Conclusions: The amount of torque produced from the computer aided designing/computer aided manufacturing (CAD/CAM) springs is being affected by diameter more than the length design parameter in comparison to the control group. The values of the thickness group are significantly higher than those of the length group (P < 0.001).
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http://dx.doi.org/10.1186/s12903-021-01473-8DOI Listing
http://www.ncbi.nlm.nih.gov/pmc/articles/PMC7938560PMC
March 2021

Comparative mechanical testing for the digitally produced provisional fixed partial denture prostheses to the conventional method: in-vitro study.

Int J Prosthodont 2021 Feb 26. Epub 2021 Feb 26.

Purpose: To examine and compare the fracture strength of digitally produced interim materials to the conventional chairside method for implant-cemented fixed partial denture prostheses.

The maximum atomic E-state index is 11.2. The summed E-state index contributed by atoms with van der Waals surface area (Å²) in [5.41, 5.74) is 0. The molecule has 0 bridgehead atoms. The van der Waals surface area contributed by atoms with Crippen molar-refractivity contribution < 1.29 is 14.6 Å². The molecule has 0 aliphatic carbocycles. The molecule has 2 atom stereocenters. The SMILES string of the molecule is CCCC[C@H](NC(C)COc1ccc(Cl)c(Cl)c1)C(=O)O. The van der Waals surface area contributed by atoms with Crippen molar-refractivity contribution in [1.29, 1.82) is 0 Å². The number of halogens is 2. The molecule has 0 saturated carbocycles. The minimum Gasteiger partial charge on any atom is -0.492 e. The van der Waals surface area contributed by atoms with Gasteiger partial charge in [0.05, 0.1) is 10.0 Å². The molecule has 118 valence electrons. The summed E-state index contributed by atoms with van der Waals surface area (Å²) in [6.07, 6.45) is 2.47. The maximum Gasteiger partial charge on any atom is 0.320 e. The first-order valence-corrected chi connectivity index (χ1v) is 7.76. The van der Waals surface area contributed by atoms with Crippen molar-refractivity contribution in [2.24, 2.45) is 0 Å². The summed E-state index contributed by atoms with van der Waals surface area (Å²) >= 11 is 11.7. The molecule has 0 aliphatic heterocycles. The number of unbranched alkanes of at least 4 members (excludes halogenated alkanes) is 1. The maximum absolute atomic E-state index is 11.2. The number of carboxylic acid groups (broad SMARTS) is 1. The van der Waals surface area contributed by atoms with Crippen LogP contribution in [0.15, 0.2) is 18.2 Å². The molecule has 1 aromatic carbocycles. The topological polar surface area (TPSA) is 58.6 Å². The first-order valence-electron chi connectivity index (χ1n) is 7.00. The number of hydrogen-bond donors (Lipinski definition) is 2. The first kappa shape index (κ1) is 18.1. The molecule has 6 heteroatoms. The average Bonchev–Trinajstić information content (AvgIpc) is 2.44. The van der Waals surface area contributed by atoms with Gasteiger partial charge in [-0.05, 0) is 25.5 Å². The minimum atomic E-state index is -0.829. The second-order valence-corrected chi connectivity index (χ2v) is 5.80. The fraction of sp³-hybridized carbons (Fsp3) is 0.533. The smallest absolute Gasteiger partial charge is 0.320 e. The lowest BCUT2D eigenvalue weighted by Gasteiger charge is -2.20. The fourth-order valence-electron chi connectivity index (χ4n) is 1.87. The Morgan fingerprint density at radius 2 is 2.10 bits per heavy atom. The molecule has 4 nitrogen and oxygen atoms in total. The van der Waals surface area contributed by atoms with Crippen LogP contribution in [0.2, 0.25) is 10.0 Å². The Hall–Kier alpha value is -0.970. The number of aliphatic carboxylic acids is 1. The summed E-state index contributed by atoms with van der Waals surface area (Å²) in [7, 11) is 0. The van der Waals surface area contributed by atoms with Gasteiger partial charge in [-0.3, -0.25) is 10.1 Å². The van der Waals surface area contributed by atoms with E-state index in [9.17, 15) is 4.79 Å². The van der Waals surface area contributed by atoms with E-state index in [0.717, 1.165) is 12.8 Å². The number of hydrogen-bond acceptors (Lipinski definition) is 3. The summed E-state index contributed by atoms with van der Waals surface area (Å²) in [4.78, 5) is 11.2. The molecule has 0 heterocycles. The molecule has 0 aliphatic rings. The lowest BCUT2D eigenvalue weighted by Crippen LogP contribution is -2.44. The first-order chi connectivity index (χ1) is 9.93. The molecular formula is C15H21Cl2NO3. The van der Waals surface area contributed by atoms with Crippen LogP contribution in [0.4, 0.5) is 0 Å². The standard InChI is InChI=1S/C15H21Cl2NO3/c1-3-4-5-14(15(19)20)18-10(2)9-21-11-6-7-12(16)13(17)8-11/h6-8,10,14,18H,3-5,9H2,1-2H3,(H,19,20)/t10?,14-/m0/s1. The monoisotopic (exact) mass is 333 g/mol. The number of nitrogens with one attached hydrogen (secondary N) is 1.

Materials And Methods: Three groups of seven specimens each were produced: group A, 3D-printed with VarseoSmile Temp material (Bego); group B, milled using Telio CAD material (Ivoclar Vivadent), and group C, conventional chairside manufacturing method using Luxatemp material (DMG). All groups were cemented using FujiCEM 2 (GC) to Standard Abutments (SIC) placed in artificial Sawbones blocks. The fracture strength was performed using universal testing machine Z010 (ZwickRoell). Statistical analysis of the resultant maximum forces was performed using SPSS (version 25.0, IBM) software (Mann- Whitney U test, P < .05).

Results: The mean fracture strength of the printed provisional fixed partial dentures was 260.14 ± 28.88 N, of the milled interim fixed partial dentures was 663.57 ± 140.55 N, and for the control group reached 266.65 ± 63.66 N. Data showed a significant deviation of the normal distribution Kolmogorov-Smirnov test > .05 for all groups.